Wednesday, November 20, 2013

5 things to remember about teachers when you are building your edtech product

1 - teachers are among the busiest people on the planet.  The best thing you can do for a teacher is to save them time so that they can focus more on their students.

One of the biggest uses for zeal is personalizing homework.  It is incredible how valuable saving a couple hours a week of assembly and grading of homework are to most teachers.

2 - a teacher lives and dies by how their school day goes.  Tools that make it go more smoothly (better instruction, better planning, better assessment, better management etc) are what teachers need.

A great example here is class dojo.  Teachers manage their school day with this tool and the adoption has been incredible.

3 - teachers are very social people by nature and care about human relationships.  The more your system unlocks that sociability, the more engagement you will get.

Edmodo figured this out better than anyone else.

4 - don't make the mistake of thinking a teacher's students are your customers.  If you are trying to improve the lives/performance of kids, you should, but remember that if the person choosing your software is a teacher, your value proposition has to be to them.

We spend a lot of time improving learning velocity of students on zeal, but make no mistake that an incisive report or graph that a teacher can use to better understand a student is worth its weight in gold.

5 - if you have not taught, it is a disadvantage, and the only way to overcome that is to spend a lot of time in the classroom user testing your product.

We have more than one teacher on our founding team, but we still spend at least 8 hours per week user testing with teachers and students.

Sunday, November 3, 2013

Why Beyond Schools?

A bunch of folks have asked me about the title of my blog.  Since I worked and led schools for a decade, I clearly have a lot of affinity for them.  So why "beyond"?  I think we have reached the limit of what we can load on teachers and schools and expect them to do.  It is a bit like moore's law, every few years the linear improvements that yield to chips doubling in density every 18 months is threatened, and a new solution needs to be developed to get back on the curve.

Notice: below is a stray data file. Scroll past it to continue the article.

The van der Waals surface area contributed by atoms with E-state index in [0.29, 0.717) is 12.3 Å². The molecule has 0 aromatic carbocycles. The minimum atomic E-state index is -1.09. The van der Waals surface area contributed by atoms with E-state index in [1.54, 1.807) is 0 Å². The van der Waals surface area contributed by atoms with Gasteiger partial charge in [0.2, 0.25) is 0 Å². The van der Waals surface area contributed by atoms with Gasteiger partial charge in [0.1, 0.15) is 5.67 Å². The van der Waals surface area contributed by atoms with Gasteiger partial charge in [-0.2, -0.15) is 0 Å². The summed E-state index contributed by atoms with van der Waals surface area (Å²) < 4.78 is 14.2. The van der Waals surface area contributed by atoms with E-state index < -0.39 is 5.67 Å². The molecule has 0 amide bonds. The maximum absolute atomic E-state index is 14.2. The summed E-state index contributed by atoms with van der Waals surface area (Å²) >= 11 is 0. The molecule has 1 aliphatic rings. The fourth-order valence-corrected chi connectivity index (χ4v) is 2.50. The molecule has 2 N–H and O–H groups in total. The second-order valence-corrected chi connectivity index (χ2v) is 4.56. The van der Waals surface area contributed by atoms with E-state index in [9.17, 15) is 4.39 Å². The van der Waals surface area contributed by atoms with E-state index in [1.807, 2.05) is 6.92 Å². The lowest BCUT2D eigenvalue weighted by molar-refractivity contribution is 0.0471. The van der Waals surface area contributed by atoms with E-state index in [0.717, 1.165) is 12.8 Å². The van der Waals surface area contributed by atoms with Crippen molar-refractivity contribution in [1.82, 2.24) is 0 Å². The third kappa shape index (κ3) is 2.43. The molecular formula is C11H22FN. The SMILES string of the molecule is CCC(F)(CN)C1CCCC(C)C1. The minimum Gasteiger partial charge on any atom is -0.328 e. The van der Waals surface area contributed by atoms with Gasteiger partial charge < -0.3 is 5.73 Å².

I think parents in many Western nations went too far in giving up responsibility for our children's life outcomes to schools.  The only way I see our kids making the kind of gains we want is a partnership between teachers and parents.

I taught in very low income schools in Nashville, TN for three years.  I tried to work hard to get families involved in what we were doing in class.  My co-founder at Rocketship, Preston Smith, was much better at this and his ability to bring the community into the school is a huge part of what makes rocketship succeed.  It also made clear how far the norm had shifted at the average American school towards parents passing responsibility to teachers for their kids academic success.  I don't think that is good.  Parents have to pay attention to their kids, because everything doesn't go well socially, emotionally or academically and any of these areas can really take your children off-track.

In very low-income communities, people are often working multiple jobs and have a lot of things requiring their attention just to keep the lights on and family fed.  If education takes too much time or capacity at home, it won't happen.  Often there are language barriers to understand their children's academic needs or parents themselves don't have the academic background to help on their own.

That is a very difficult set of challenges to overcome in order to help your children.  But it has to happen.  Parents have to be clear on what their children need and have to have the tools to help them. The closer we get to every child walking into class academically prepared, the more we shift the norm back to a partnership between parents and teachers.

That is what we are working on at Zeal.  If we can help parents play a bigger role in learning, we think our superhero teachers will have a fighting chance of helping them to grow up to their full potential.